Genevieve Fortin returns to the podcast to talk about her favorite lesbian historical novels. Now with transcript!
The Lesbian-Interest website posted a nice shout-out to The Lesbian Talk Show and featured my episode on Sappho's poetry to illustrate it. If you're interesting in discovering lesbian media in a wide variety of formats and from the entire international scene, you should check them out! I'm going to go add them to my Feedly feed right now.
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Lesbian Historic Motif Podcast - Episode 14b - Book Appreciation with Genevieve Fortin - transcript
(Originally aired 2017/09/16 - listen here)
(Transcript commissioned from Jen Zink @Loopdilou who is available for professional podcast transcription work. I am working on adding transcripts of the existing interview shows.)
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Heather Rose Jones: Last week, we had Genevieve Fortin in to interview her about her recent historical novel, Water’s Edge, set in 1880s New England and Canada. This week, we’re bringing her back to talk about a particular lesbian historic novel that she really enjoys. Tell me about a historic book involving lesbians that you really, really enjoy?
G: Well, the first one that I read was Patience and Sarah by Isabelle Miller. It really stayed with me because, first of all, it was in my favorite period of time, which is 19th century.
G: Although it was early 19th century, but most of all because it showed a way for those two women to actually live together, live happily together. They finally buy this little farm and they live together which I thought was very sweet and positive and encouraging and that’s why it stayed with me. It really inspired me also for Water’s Edge.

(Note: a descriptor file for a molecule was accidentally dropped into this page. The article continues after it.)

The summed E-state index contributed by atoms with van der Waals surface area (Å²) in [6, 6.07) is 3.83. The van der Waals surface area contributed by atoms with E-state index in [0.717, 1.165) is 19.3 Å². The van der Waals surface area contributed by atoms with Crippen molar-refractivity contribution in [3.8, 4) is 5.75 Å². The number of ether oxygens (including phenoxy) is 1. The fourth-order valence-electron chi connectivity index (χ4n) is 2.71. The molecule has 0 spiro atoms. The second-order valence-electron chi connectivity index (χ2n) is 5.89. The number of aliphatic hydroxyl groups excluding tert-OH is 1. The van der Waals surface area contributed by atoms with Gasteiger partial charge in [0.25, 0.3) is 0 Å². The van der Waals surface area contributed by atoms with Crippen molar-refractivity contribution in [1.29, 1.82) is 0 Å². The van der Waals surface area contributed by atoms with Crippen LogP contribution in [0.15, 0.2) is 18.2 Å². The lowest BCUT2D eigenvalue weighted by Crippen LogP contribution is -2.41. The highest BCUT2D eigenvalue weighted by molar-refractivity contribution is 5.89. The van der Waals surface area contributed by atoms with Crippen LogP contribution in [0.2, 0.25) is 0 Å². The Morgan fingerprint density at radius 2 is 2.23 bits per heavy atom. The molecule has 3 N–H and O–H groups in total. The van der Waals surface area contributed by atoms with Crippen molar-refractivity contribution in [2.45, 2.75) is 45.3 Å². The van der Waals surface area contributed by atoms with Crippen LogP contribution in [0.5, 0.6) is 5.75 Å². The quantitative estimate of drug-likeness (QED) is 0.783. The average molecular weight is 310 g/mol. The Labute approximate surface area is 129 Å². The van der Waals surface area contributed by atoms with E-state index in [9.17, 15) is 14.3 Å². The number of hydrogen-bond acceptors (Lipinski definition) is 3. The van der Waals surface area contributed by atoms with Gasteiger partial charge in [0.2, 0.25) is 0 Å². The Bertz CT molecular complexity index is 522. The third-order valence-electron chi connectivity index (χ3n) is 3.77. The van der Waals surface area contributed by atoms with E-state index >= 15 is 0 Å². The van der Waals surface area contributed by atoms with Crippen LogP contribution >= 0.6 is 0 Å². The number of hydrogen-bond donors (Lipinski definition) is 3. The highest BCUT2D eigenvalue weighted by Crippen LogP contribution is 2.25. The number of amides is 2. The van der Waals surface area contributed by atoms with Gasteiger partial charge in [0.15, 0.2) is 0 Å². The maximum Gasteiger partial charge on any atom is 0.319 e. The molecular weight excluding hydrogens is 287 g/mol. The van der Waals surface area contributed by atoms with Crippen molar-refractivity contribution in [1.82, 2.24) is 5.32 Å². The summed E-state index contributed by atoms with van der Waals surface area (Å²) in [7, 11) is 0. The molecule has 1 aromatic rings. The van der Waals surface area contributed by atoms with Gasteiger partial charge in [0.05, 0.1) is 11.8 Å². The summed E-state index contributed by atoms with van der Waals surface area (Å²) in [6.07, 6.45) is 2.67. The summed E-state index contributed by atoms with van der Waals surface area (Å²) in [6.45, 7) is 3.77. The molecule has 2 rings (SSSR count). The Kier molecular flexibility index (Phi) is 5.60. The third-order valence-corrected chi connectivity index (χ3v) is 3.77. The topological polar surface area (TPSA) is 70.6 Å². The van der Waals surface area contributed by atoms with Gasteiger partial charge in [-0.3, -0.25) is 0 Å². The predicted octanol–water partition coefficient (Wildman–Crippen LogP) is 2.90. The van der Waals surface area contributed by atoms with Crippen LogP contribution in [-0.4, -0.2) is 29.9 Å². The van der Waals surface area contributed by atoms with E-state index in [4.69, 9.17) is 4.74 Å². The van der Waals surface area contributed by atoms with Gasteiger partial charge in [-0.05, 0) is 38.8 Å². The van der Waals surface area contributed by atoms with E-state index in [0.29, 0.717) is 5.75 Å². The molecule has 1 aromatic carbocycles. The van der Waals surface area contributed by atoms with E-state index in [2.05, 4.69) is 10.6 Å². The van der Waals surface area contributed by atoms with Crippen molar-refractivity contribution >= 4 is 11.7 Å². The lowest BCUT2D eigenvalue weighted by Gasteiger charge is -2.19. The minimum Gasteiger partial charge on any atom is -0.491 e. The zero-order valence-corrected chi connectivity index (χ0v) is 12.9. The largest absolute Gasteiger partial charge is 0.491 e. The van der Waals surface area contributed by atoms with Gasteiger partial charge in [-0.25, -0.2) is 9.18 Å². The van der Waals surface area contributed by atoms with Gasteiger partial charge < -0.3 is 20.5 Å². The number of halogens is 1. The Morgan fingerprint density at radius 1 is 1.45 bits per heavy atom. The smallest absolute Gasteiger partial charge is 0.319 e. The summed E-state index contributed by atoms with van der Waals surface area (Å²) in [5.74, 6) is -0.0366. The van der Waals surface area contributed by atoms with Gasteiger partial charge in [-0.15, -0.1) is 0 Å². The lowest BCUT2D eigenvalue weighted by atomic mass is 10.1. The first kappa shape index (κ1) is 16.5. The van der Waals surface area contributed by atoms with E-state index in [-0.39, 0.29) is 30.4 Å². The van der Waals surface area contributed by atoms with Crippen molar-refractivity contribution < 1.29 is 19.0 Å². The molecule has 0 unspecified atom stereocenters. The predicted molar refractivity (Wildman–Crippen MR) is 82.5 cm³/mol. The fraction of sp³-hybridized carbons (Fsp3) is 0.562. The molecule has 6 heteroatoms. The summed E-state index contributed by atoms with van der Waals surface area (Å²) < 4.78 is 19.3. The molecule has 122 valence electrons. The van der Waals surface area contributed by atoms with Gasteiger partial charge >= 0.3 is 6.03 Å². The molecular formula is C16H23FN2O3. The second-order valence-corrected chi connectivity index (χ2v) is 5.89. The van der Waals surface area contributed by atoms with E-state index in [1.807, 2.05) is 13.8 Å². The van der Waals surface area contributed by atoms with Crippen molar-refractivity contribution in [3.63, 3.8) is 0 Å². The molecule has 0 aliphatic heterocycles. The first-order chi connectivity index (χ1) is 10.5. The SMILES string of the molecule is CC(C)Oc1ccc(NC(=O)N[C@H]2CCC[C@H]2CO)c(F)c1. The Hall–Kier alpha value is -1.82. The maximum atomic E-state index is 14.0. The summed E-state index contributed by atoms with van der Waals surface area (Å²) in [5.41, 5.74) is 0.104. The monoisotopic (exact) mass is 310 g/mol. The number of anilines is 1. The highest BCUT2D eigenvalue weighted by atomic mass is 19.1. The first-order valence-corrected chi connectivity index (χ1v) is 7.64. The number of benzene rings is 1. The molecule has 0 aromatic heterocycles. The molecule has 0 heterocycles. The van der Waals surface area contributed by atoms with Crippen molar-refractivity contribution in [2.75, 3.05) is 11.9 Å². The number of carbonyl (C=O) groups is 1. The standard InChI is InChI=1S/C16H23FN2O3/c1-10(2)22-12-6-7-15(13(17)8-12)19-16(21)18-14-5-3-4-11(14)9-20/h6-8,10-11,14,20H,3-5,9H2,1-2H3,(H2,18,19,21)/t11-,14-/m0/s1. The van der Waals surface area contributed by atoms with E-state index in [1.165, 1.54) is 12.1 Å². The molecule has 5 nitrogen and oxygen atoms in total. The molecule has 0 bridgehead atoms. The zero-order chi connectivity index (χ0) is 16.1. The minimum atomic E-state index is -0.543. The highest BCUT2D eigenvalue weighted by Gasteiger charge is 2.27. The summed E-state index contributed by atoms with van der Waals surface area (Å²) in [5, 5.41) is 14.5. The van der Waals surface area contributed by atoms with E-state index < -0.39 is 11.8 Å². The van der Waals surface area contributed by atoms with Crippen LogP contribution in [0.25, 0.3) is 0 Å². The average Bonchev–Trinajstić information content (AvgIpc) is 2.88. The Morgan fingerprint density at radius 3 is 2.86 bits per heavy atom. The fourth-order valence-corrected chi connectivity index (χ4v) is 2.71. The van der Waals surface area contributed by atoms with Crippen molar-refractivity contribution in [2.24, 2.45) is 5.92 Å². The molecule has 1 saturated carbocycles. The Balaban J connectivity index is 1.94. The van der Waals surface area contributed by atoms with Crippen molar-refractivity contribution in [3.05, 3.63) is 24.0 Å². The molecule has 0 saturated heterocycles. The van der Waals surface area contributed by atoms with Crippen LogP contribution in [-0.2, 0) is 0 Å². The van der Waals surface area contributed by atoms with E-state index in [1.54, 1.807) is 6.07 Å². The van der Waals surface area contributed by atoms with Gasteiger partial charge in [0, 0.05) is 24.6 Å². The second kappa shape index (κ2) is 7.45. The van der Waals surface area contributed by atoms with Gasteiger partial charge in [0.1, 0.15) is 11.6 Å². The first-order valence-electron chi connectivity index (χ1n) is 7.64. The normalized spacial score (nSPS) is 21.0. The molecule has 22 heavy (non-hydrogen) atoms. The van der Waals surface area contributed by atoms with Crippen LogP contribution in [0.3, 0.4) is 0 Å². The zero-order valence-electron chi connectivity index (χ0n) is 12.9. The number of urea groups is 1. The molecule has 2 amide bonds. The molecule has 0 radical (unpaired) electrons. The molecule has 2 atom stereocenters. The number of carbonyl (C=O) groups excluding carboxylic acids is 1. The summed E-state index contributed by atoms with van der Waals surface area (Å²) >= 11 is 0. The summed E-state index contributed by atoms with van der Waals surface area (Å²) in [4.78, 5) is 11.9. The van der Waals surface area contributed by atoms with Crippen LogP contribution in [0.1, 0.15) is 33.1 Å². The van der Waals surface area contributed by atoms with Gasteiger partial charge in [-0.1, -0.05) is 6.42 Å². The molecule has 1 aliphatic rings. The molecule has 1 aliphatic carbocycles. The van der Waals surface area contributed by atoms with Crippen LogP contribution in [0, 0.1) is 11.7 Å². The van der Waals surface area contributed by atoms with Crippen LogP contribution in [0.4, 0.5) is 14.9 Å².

H: Yeah, so let’s let the readers know what this book is about. I love Patience and Sarah, I read it back when I was first coming out in the late 70s. It’s about two frontier women in, I think it’s maybe New York, upstate New York?
G: Right, it starts in Connecticut and ends in upstate New York. That’s where they get their little farm.
H And two women that set up housekeeping together and find a way to live together and to have a relationship. It’s very simple, sweet, well, simple is not the right word, a very sweet relationship.
H: It’s a little touch of butch-femme, as I recall.
G: It is. It is. One of them, Sarah, she wears pants and she does work that men usually do. Patience is very attracted to that also.
H: As I recall, Patience is a painter that she’s modeled after, I’m trying to remember, one of the early American painters.
G: Mary Anne Willson. Yes. But I didn’t know that when I read it. I didn’t know there was any inspiration on someone that actually lived. I just read it and enjoyed the sweet story and especially the happy ending or somewhat happy ending that I didn’t see historical fiction. You know, whenever there was a lesbian character in historical fiction prior to that, that I read, it was not in a positive light. That’s what I love most about it.
H: Yeah, I think one of the things I really like among novels of that era, most of the lesbian fiction was looking at contemporary culture, which was not always a very happy life. Even having happy endings for the contemporary novels at that time was unusual. It was just such a wonderful fresh air to say, ‘Hey, you can write these stories.’
G: Absolutely, nobody has to die.
H: Yeah. Thank you for sharing your love for Patience and Sarah with us. Thank you for joining us again, Genevieve.
For further information on Genevieve Fortin, see her website (https://www.gfortin.com).